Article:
last year for my soybean crop I purchased 2.5 gallon containers
of 41% Glyphosate for around $48.00 each. this year the same
product at the same store was $92.95
On Jun 7, 5:44 pm, firstname.lastname@example.org wrote:
in my piddly experience with corporations, i have come to the
following conclusions, which i call the dumpster effect:
pretty much every corporation is cooking the books, a little or a lot,
in order to keep stock prices up and keep the management salaries up.
pretty much every department of every corporation is cooking the
books, a little or a lot, to keep the management employed.
whenever some economic glitch comes along, no matter how trivial, it's
regarded as an opportunity to balance the books somehow, and saddle
that glitch with the under the counter deficit being concealed. so
that some minor product gets recalled by the FDA, and the next thing
you know the companies reporting a huge loss, which doesn't make
it's sort of like when you have a dumpster delivered to your house for
some project, and by the next morning it's magically full of all sorts
of items which you don't recognize at all.
Considering how the prices of so many staples are going up, I don't
see how inflation can be low. I guess it's because people can't afford
to buy so demand is dropping. We're in big trouble thanks to the
borrow and spend Republicans.
Oh yeah, it's all the Republicans. Last time I checked, Democrats
control both the Senate and House. And they are solidly in control
of the House, where all spending bills must originate. Yet the pork
continues to flow.
The prices of staples that have shot up the most are oil and food.
And the food part is directly related to laws passed to drive more
corn into ethanol. That has driven up the price of not only grains,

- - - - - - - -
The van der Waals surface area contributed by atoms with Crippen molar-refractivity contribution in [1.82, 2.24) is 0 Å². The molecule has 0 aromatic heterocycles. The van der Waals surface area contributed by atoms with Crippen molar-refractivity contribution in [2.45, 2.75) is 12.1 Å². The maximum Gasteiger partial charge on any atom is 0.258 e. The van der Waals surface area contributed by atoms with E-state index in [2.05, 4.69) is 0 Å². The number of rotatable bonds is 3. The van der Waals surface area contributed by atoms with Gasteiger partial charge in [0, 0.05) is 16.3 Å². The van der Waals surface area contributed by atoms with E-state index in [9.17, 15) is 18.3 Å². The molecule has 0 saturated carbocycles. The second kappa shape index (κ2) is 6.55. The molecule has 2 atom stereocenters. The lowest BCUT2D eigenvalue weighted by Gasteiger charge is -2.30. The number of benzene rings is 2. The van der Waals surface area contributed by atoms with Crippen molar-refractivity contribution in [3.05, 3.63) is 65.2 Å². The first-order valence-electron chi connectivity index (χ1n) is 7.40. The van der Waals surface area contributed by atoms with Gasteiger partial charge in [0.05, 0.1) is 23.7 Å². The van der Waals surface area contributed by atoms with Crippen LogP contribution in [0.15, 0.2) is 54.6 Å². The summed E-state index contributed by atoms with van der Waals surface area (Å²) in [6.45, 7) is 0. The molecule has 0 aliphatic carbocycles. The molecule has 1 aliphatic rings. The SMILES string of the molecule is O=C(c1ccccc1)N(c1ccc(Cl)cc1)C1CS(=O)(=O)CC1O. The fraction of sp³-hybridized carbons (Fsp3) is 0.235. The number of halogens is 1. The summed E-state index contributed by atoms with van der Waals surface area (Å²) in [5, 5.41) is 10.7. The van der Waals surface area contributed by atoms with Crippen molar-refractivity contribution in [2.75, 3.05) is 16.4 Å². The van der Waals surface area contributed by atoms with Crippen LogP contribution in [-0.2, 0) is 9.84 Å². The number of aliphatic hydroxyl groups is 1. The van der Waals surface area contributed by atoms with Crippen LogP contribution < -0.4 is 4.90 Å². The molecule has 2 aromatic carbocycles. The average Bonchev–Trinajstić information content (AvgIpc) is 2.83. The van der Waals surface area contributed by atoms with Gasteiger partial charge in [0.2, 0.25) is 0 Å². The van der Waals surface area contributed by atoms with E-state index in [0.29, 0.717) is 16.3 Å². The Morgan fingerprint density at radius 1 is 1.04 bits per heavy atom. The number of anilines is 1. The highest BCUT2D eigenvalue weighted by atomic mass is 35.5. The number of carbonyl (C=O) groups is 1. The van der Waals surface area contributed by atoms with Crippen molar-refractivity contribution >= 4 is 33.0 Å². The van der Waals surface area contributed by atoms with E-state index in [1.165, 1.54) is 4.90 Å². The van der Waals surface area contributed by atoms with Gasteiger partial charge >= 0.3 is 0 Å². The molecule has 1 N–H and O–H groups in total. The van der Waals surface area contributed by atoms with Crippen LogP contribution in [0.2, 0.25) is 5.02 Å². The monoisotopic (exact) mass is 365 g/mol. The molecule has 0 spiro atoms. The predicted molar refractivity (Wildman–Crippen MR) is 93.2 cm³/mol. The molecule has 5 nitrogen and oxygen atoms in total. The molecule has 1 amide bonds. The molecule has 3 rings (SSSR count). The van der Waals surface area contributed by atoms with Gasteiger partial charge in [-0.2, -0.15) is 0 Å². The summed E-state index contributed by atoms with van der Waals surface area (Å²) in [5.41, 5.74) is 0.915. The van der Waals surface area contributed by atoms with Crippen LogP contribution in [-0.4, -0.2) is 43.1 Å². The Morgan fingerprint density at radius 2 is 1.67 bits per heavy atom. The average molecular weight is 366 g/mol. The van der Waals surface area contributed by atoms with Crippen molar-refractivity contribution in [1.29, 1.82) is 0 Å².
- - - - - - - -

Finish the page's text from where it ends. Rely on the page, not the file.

but also meats as well. And last time I checked the Democrats want
more use of alternative fuels, including ethanol, so don't lay this
off on Republicans.
If it were up to Republicans, we would be drilling in ANWR and in most
of the offshore USA today and building new nuclear power plants.
Instead, we go around refusing to utilize our own resources, while
bitching. It was Clinton who vetoed the bill authorizing drilling in
ANWR in the mid 90's. If we had opened ANWR, we'd have at least 1
mil barrels a day flowing from there now. And it's entirely
possible that there's an elephant size field as big as Saudia Arabia's
in ANWR. No one knows, because Democrats and environmental extremists
won't allow even test wells to be drilled to find out.
As for offshore, we now have China drilling in Cuba waters closer to
Florida, to gain access to oil that we could be drilling for.
Where's the Democrat lead initiative to change any of this? Their
energy solution: Tax the oil companies more.
A do-nothing government is the best kind.
Here in Texas, our forefathers were smart enough to make sure our elected
parasites^Wrepresentatives are only allowed to meet for a few weeks every
other year. The less time they're together, the less they can screw us^Wup.
Yes, and last time I checked, the specific issue was SPENDING.
Spending bills originate in the House. So, the more bills that are
blocked either their or in the Senate, in general, the less they will
be able to spend. Sure, there could be a bill that cuts spending
that is being blocked, but when's the last time you saw that, as
opposed to bills that authorize more spending?
It's all government spin. They use "core" items to measure inflation
- items that rarely change in value and are not subject to value
spikes. The 'government' does not buy gasoline, food, medicine, etc
like the public does, so they do not use those values in their
inflation factors. The big problem with their funky inflation figures
is that it sets cost-of-living rates for the general population at a
level that is unrealistic in the real economy.
Wrong. The CPI has nothing to do with what the govt buys or doesn't
buy. It's a statistical sampling of what CONSUMERS buy and it most
definitely includes gasoline, food, and medicine. The core
inflation rate is the overall number minus volatile components, like
food and energy and is reported at the same time. Many economists
give more credence to the core as an indication of widespread
inflation in the general economy. Both numbers are widely reported
The big problem with their funky inflation figures
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